Santa Rosa's Railroad Square draws tourists, locals with its shops, eateries and nightlife
Anchoring the west end of Santa Rosa’s historic Railroad Square district is the former Northwestern Pacific Railroad depot, a pillared stone building constructed by local stone masons in the early 20th century.
Yesterday’s narrow-gauge train is long gone, replaced by today’s SMART train, which stops right behind the depot. Commuters to Marin County hop on, while tourists hop off and spend a few hours in Railroad Square shopping, noshing, and snapping photos of the buildings, some on the National Register of Historic Places.
Buildings that once served as warehouses, canneries, macaroni factories, breweries and other turn-of-the-century enterprises now house small shops, antique emporiums, a wine tasting room, eateries and a few watering holes.
Want to explore Railroad Square? A good place to get oriented is the California Welcome Center and Santa Rosa Visitors Center in the train depot, where a small museum of old photos and memorabilia sets the scene of the historic district. Volunteers here are loaded with walking tour maps, brochures, souvenirs, and advice about the entire Sonoma County wine region and beyond.
Bordered by the SMART train, with a Marriott and a Hyatt Regency hotel on one side, and the AC Hotel by Marriott under construction on the other side, Railroad Square is entering a new era.
“We’re enjoying some new day-trippers from along the SMART train line, and look forward to visitors from San Francisco when the train is connected to the Larkspur Landing ferry terminal, within six months or so,” said Mike Montague, president of the Historic Railroad Square Association.
“In the meantime,” he added, “We are the same quaint, friendly neighborhood of restaurants and boutique businesses in wonderful historic buildings.”
Housed in a massive, circa-1920 brick edifice on Fourth Street, Whistlestop Antiques will be celebrating its 45th anniversary on Sept. 15 during the Santa Rosa Art & Antiques Fair. It’ll line Fourth Street and the block fronting the train depot. The free event will include a classic car show, food trucks, live music and numerous arts, crafts and collectibles vendors.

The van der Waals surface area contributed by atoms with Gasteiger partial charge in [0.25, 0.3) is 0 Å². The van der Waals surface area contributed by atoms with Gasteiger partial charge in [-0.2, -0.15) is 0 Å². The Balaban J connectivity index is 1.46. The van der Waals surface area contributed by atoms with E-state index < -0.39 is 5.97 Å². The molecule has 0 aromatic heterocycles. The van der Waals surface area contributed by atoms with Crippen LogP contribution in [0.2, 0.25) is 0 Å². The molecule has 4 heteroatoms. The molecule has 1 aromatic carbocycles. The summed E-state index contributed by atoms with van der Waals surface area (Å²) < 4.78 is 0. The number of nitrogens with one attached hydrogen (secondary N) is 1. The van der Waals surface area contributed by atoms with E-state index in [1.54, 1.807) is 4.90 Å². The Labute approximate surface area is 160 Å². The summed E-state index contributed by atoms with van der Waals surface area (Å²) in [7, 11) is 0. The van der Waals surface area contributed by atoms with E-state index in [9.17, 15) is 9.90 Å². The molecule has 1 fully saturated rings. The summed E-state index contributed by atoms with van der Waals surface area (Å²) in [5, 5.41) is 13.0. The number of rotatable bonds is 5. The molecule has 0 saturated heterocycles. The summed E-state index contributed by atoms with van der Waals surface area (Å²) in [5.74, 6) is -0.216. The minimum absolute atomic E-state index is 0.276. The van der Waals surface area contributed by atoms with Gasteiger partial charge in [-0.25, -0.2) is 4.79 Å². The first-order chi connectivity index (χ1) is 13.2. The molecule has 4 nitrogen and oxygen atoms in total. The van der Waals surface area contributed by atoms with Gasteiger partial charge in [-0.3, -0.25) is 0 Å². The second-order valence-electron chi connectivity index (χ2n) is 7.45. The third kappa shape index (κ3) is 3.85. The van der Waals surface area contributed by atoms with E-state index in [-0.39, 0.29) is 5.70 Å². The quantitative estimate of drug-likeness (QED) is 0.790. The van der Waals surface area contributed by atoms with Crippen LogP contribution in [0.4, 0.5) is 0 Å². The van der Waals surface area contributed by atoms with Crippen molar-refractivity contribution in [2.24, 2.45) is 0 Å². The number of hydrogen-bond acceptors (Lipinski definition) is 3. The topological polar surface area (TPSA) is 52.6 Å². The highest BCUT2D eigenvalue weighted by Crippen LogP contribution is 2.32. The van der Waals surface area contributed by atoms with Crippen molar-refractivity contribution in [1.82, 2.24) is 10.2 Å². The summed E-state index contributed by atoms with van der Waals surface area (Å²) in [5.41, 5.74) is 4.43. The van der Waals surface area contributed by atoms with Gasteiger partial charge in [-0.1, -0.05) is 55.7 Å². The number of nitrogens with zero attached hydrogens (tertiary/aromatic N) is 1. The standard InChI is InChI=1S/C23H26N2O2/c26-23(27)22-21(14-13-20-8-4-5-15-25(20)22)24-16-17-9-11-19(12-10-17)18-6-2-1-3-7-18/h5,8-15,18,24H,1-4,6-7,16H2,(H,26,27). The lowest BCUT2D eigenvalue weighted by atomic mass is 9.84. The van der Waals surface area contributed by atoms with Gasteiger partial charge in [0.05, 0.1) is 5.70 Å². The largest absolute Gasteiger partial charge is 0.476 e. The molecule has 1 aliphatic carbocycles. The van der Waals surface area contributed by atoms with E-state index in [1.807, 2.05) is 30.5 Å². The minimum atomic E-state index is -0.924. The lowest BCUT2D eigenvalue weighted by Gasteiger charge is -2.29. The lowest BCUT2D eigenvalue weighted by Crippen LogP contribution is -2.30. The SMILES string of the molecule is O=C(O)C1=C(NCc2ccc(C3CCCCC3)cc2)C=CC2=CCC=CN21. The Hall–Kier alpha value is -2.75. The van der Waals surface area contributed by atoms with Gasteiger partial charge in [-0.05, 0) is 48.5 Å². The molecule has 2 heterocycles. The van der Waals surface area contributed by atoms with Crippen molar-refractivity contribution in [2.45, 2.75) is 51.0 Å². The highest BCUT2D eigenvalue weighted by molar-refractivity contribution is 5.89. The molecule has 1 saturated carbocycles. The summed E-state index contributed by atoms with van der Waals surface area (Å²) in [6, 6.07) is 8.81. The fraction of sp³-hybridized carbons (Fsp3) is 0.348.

Inside the lofty, 10,000-square-foot halls of Whistlestop are vintage treasures to be discovered from more than three dozen dealers. Shoppers can find Bakelite jewelry, Native American handcrafts, model trains and toys, sports memorabilia, and furniture from every era.
“Besides our local browsers, we’re now getting a real boost in visitors, due to the SMART train. We call them our ‘train people.’ (They) are mostly retired, relaxed folks who have time to ramble around, shop, and eat and drink in our restaurants,” said Dee Richardson, store co-owner.
“We do expect an even more diverse demographic when the train connects to the San Francisco ferry, and soon when the new AC Marriott hotel opens,” she added.
Among a bevy of boutiques, Disguise the Limit Costumes on Fourth Street features crazy outfits, masks, wigs and makeup for merrymakers.
On the corner of Wilson and Third streets, Hot Couture has for three decades been famous for vintage clothing, hats, dresses and accessories from the 1920s through the 1970s. Its men’s aloha shirts are in high demand.
Just north, The Batcave Comics & Toys lures kids and comic fans into their basement lair; Old Town Furniture next door and Olde Towne Jewelers across the street, are popular stores.